Many thanks to Danielle, whose kind words gave Boss Man a boost and got him back in the kitchen with a smile. Sometimes it takes an outsider, who you don't see every day, to give you that much-needed kick in the behind, and remind you of why you do what you do in the first place. Elizabeth (lovely, sweet waitress with the dark hair) put it into perspective: "If some person on the street randomly yells nasty swear words at you, are you going to take it to heart? No. You're going to think that person is crazy, and get on with your life."

Well said, Elizabeth.

That being said, any serious artist, cook, writer, or any other creative sort of person will readily welcome constructive feedback. There have been times when some one's pointed out something specific, and we realised (to our horror) that they were absolutely right, and that it should be fixed! Heck, it's that honest feedback that keeps us striving ever-more into perfection. It's pointless to sit around patting ourselves on the back because we're making great food. That doesn't help us (or anyone else) to grow.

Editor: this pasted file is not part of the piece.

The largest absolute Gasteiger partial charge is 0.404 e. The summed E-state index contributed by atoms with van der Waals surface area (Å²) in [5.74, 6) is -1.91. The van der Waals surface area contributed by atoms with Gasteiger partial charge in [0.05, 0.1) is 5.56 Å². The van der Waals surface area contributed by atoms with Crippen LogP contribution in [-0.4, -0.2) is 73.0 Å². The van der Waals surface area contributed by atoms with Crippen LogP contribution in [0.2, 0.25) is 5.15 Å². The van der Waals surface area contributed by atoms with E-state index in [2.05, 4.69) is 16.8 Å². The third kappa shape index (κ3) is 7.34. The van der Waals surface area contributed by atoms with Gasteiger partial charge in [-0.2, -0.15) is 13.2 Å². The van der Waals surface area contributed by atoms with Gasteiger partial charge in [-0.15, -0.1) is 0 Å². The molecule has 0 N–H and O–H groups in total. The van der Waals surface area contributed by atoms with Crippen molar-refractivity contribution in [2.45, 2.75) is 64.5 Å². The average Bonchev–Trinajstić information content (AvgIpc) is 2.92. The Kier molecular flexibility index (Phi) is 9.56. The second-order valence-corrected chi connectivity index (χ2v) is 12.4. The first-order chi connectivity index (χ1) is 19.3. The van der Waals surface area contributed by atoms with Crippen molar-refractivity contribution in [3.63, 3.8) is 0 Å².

It's when we get that specific, constructive feedback that we can improve. I remember getting an email from someone who said that the food was just fine, but it took forever to get there. Boss Man and I then examined the wait time for food to arrive, and the person was absolutely correct. It really did take too long for the food to arrive, and what's more, it wasn't going up with the proper garnishes. It was because of a couple of very minor things that needed tweaking (for example, the person plating was taking far too many steps to do simple things). It took some re-training of our staff, but it made it so that not only did food go up faster, but that the plating person was a lot more confident in handling more than one ticket at the same time.

Cliff's niece Sunny pointed out that soup takes forever and a day to get hot when it's heated up to-order, so why not just keep the soup hot all day in one of those soup warmers (that we actually had already). Boss Man wanted the soup to be heated fresh to order rather than sitting in the bain marie, but it just took too long to heat and took vital time away from the platter moving the orders out swiftly. More importantly, the customers wanted their soup immediately. We deliberated, and ever since then, the soup arrives to the table faster than lightening. It may seem like a small thing, but when you can knock out major chunks of time-wasting, it's quite reassuring.

The point is that we're all receptive to feedback, because that's what lets us know how to make your experience perfect (which we all need to strive towards anyway). It's when the feedback is malicious that it doesn't do anything for the person giving it or the person getting it. So please, for all of our sake, don't be the random screaming nut job in the streets. Be passionate about your food, and let us know how we can make it go from good to great!
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